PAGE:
Artículos de revistas
Review of ECLAC damage and loss assessments in the Caribbean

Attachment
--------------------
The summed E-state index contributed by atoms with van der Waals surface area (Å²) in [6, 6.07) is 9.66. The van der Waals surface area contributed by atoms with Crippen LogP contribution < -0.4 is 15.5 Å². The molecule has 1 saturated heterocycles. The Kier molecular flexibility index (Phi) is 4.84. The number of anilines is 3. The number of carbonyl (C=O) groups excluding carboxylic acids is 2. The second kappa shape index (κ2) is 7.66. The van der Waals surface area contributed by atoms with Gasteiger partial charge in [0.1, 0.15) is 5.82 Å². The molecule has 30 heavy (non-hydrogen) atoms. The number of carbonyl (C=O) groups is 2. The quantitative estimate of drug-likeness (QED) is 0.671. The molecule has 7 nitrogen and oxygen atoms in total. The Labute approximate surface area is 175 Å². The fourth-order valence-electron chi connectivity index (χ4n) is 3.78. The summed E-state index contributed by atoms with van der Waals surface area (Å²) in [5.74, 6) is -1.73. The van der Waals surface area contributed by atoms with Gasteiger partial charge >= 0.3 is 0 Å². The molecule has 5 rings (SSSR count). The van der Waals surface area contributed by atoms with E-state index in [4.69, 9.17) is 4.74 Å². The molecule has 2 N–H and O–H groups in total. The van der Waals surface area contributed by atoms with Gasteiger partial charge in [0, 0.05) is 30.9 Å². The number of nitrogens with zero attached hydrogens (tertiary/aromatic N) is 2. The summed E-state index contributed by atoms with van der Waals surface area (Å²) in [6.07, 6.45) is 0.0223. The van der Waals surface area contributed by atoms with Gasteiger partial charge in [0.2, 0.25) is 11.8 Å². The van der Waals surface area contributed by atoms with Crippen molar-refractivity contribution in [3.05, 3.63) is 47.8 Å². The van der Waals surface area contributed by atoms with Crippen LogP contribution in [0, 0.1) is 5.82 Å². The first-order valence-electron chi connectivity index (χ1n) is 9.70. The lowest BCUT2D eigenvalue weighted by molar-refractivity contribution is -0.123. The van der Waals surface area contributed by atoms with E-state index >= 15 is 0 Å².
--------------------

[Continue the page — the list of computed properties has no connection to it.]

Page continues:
.--Executive Summary.--I. Introduction.--II. Post-disaster assessments methodologies.--III. Accuracy of ECLAC DaLA assessments in the Caribbean.--IV. Insurance coverage in the Caribbean.--V. Challenges affecting recovery activities and possible solutions.--The objective of this study is to determine whether the assessments carried out by the United Nations Economic Commission for Latin America and the Caribbean (ECLAC) on the impact of disasters over the past decade accurately captured the extent of the damage experienced by caibbean states during this period, by comparing these estimates to actual recovery costs incurred by country. The study also seeks to determine the extent to which recovery efforts have closed the damage and loss gaps estimated by ECLAC. The study was undertaken at the request of the Caribbean Catastrophic Risk Insurance Facility (CCRIF), with the expectation that the results would inform any required adjustments to the premium payments calculations conducted by CCRIF, and would make recommendations to regional governments regarding insurance packages and premiums. The approach to the study involved extensive literature review of damage assessment methodologies, comparing their results with the outcome of ECLAC’s damage and loss methodology when applied to several natural events in the Caribbean. The study also reviewed the regime of insurance provisions in the Caribbean in order to better inform risk coverage for natural hazards in the subregion. Among the key methodologies reviewed were the Hazus-MH Hybrid assessment model used by the United States Federal Emergency Management Agency (FEMA); the Australian Socioeconomic Impact Model (SEIA); and the Post-Disaster Needs Assessment Model (PDNA) as applied by the World Bank. Other approaches such as specialized Input-Output models as well as Econometric Models were also reviewed. Comparisons of ECLAC’s damage and loss assessments were then made for Hurricane Ivan 2004, Hurricane Dean 2007, Hurricane Tomas 2010, and the Haiti Earthquake 2010. The study showed ECLAC estimates to vary between 10 per cent and 22 per cent for these disaster events reflecting differences with respect to various methodological aspects of the analysis. Some methodologies were however not directly comparable given variations in data needs for the analyses. With respect to insurance coverage for the Caribbean, the study revealed several deficiencies in the development of the regional insurance market, which have led to high insurance costs, as well as an insufficient level of subscription in order to cover catastrophic risks. Because of this, the report concludes that for the most part, only insured losses are covered by insurance providers. The economic losses and secondary effects that are typically accounted for in damage assessments are rarely compensated.